While governments recognize the urgency of better securing weapons-grade nuclear materials against theft, there is neither global consensus about security practices nor a system to hold countries accountable, increase transparency, and benchmark progress, a new Nuclear Materials Security Index released by the Washington, D.C.-based Nuclear Threat Initiative argues.
The study, NTI Nuclear Materials Security Index: Building a Framework for Assurance, Accountability and Action (128 pages, PDF), examined indicators of security practices and conditions for nuclear materials in a hundred and seventy-six countries, including those that possess no weapons-grade materials but could be used as safe havens, staging grounds, or transit points for illicit nuclear activities. Developed in partnership with the Economist Intelligence Unit, the index found that nearly a quarter of states with weapons-grade materials had very high levels of corruption, and several also faced the prospect of political instability — a combination that significantly raises the risk of nuclear theft.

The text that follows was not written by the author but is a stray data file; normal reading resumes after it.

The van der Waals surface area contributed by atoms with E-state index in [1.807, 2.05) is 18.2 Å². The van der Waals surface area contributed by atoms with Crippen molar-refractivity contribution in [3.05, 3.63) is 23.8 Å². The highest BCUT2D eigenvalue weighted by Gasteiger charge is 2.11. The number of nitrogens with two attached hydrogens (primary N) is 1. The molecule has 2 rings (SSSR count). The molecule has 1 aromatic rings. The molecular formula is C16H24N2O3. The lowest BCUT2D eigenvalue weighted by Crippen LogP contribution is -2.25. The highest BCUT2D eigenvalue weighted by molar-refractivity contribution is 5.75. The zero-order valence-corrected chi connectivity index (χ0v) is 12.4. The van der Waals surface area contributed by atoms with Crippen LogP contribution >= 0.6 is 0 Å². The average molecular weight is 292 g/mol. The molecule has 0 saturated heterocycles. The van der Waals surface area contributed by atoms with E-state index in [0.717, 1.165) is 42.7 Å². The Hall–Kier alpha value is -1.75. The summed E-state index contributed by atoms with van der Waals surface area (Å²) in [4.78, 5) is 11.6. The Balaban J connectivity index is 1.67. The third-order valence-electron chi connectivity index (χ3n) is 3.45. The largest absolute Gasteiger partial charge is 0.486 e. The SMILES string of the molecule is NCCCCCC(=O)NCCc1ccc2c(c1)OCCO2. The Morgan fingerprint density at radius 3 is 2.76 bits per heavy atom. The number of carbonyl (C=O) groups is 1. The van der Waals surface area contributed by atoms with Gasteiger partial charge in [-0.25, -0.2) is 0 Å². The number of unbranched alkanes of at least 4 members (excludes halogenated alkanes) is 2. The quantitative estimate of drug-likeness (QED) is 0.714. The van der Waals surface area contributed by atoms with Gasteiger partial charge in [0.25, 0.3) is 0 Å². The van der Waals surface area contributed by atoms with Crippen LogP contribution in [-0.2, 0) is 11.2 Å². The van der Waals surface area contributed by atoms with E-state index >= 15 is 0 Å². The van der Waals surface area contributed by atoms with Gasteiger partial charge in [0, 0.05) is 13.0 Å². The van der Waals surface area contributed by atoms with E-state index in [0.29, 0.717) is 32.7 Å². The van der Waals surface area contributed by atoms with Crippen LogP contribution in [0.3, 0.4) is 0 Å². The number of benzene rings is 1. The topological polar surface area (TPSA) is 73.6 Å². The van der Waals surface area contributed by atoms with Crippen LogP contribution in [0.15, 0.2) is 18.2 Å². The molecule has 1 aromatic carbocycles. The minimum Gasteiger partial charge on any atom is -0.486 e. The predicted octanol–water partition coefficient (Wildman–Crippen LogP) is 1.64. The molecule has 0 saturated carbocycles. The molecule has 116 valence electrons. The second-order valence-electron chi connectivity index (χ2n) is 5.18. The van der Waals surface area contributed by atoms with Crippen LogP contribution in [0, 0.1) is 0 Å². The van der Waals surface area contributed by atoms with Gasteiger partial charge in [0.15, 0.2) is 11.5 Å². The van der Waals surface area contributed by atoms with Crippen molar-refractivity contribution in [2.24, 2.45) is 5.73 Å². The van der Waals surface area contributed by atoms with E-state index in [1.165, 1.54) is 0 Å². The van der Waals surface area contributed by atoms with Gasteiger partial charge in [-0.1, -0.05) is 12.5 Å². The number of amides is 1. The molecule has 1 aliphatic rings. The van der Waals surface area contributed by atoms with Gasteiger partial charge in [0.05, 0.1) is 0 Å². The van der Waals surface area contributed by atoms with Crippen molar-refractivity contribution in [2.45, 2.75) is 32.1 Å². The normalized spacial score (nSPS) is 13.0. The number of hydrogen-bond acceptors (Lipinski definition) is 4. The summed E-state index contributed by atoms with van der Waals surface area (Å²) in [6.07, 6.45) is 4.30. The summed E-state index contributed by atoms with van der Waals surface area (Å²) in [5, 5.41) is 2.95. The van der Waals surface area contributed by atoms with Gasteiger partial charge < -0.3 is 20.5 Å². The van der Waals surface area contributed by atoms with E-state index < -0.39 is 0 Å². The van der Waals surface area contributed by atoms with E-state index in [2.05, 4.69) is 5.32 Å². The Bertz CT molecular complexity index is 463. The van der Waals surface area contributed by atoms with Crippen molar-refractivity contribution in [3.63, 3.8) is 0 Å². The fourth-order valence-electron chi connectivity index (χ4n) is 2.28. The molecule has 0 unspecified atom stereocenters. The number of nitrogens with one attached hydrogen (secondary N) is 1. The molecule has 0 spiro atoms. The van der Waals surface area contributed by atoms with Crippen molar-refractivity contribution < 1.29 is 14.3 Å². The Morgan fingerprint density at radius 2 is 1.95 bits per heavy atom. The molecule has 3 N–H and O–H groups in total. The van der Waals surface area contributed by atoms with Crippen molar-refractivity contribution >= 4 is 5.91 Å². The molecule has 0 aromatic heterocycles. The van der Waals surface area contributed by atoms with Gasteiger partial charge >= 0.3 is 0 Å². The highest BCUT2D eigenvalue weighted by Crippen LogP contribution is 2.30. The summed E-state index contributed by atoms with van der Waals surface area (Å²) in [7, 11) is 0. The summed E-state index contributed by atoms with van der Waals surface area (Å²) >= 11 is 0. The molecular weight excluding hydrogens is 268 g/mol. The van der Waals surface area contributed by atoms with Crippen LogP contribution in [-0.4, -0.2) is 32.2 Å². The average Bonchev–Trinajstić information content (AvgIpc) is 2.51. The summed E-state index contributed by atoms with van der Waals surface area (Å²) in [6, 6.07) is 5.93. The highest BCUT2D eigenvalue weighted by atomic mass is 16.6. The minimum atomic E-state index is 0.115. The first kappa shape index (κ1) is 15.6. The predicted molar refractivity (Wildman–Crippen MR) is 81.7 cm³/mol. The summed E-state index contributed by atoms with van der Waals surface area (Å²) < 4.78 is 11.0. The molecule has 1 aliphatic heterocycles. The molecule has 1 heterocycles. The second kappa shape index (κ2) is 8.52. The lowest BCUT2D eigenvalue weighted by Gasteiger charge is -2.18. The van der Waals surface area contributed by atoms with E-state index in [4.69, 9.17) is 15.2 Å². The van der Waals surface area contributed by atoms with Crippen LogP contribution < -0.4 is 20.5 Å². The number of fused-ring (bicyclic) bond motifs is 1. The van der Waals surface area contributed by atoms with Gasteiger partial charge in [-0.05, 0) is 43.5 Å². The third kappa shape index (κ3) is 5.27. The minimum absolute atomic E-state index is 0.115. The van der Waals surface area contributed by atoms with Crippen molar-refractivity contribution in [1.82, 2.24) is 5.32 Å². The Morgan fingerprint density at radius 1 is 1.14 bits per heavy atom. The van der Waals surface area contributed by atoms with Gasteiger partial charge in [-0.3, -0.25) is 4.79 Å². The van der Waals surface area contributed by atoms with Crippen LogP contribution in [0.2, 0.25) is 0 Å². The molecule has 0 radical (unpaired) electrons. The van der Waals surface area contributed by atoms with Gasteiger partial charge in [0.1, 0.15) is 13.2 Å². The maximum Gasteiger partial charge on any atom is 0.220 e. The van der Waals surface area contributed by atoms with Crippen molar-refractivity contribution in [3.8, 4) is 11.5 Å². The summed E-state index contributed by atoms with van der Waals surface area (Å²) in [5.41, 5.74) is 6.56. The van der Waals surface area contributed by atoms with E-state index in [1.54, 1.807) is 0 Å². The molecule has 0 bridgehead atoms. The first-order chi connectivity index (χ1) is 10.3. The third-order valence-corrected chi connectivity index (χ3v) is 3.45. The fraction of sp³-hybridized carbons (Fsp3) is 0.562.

Funded by the Carnegie Corporation of New York and the Peter G. Peterson and John D. and Catherine T. MacArthur foundations, the report recommends, among other things, that the international community benchmark progress and hold states accountable; build transparency through access to regulations, inventories, and peer reviews; and improve state stewardship by strengthening security and control measures and targeting assistance more effectively to states with urgent needs.
"There is evidence today that the elements of a perfect storm are in place: an ample supply of weapons-usable nuclear materials — some of it poorly secured — and the determination of terrorist organizations that have publicly stated their desire to acquire and use nuclear weapons," said NTI co-chair and former U.S. senator Sam Nunn. "We know that to get the materials they need, terrorists will go where the material is most vulnerable. Global nuclear security is only as strong as the weakest link in the chain."